Weekend Post: Starbucks

from brandexperiences.co.uk

I went into Starbucks for the first time in about a fortnight yesterday, looking for a Strawberries&Cream fix. Not exactly exciting, but I was on the receiving end of their new approach to service – which included writing my name on my cup. Squee! I love things with my name on, so this was a rather lovely little surprise for me.

The aim of Starbuck’s apparent new plan which has been in place since mid-March is to provide a more personalised service to us UK customers. Of course, this has been going on in the States for years – and apparently the good people of Starbucks sometimes get names wrong. To be honest, when I was asked for my name – and I after I got over my good, in-build British reserve of releasing such personal information – I did briefly ponder on the Lucy vs. Lou conundrum – opting for Lou on the basis that they wouldn’t then have to ask me whether I spell my name with an -ie or a -y.

Speaking of the British reserve, here’s a rather fun comment by one person on the new strategy:

The whole Starbucks name thing is a real test for my paranoia. I now need an alias for buying coffee. 

And another one:

 I do hope this strategy dies a horrible and early death, though knowing the mighty brand as I do, it is probably only the precursor to the next step – Starbucks baristas turning up on my door to borrow a cup of sugar; baristas offering up the best man speech at my wedding; and finally, though possibly most terrifyingly, my own eulogy brought to you by Starbucks – “Bernard was a great guy, he loved lattes and life, in that order, hahaha, have a great afterlife Bernard!”

And comedian Arthur Smith:

I am not looking to make friends when I go into a coffee shop, I just want a drink…I want a pleasant but respectful distance between me and the person serving me coffee – I don’t want to go clubbing with them.

A so very British take on the situation. It has me thinking, how important is one’s name when it comes to service? I work in service and never call the people I serve by their name – despite the name cards they all have in their place to dictate where they should sit. Some of them spot my name badge and call me by my name, which never fails to panic me as I immediately think that they must know me from elsewhere in my life – until I realise they’ve simply read my name badge. So, is it a good thing for Starbucks to be doing this here in Britain? I know there is the practical reason that it means everyone knows whose latte is whose – but it seems to me that (at least in my local branch) queuing at the collection point solved this problem pretty well (such a British solution!).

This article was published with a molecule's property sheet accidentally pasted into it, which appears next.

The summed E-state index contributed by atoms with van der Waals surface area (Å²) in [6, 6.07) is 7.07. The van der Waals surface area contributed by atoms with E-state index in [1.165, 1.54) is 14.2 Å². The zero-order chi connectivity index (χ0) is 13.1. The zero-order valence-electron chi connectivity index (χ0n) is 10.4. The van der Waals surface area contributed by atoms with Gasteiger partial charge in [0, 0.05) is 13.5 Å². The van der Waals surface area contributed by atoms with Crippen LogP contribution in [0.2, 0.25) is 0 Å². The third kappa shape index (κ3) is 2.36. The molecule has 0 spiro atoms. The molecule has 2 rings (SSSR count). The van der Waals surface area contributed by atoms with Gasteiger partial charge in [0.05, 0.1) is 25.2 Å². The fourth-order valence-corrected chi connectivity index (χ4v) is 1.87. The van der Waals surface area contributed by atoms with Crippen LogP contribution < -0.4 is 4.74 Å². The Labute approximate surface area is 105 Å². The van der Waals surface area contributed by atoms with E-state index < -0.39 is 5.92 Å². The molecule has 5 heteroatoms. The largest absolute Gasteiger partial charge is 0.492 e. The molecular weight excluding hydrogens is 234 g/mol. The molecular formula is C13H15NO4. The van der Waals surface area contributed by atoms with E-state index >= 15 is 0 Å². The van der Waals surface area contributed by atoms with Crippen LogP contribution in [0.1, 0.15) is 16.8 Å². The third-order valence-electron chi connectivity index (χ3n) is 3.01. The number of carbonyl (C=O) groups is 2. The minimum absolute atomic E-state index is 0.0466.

Categories: Weekend Post | 7 Comments

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7 thoughts on “Weekend Post: Starbucks

  1. Emily

    I don’t understand the custom myself… It feels unnecessary to me. On the other hand, some of the misspellings are hilarious. My friend Phoebe has had Feebee written on her cup several times. Is Phoebe really that unheard of?


  2. Emily

    As a side note, I was seriously stuck on Paul in the picture for a moment. I thought it said Paw.


  3. Great post, Lou. I think you are right; I’m not sure the British can take this sort of thing!


  4. Her Electrical Nature

    I’m American and I found this highly amusing, because for a minute I didn’t understand why telling someone your name is such an issue! In the US misspellings are rampant also, so sometimes I tell them my name is Soliel, just to liven up that particular barrista’s day!


  5. I am happy to say I have never drunk a coffee at one of these places, and proud to say that in Australia we (mostly) sent them packing – there is not one Starbucks in my town, when once there was three.

    We already have wonderful high-quality coffee houses in Australia, so can’t imagine why you’d drink at SB.

    On the extremely rare chance anyone would like to find out more, this article from a university explains why we didn’t go for Starbucks:



  6. (I never call people by name either from their badge, and I don’t think anyone has done it to me either. In my experience, reading someone’s badge is a sign that you are about to complain about them to management, and want to be sure you’ve got the right person!)


  7. (Or very occasionally, tell management what a wonderful job they are doing).


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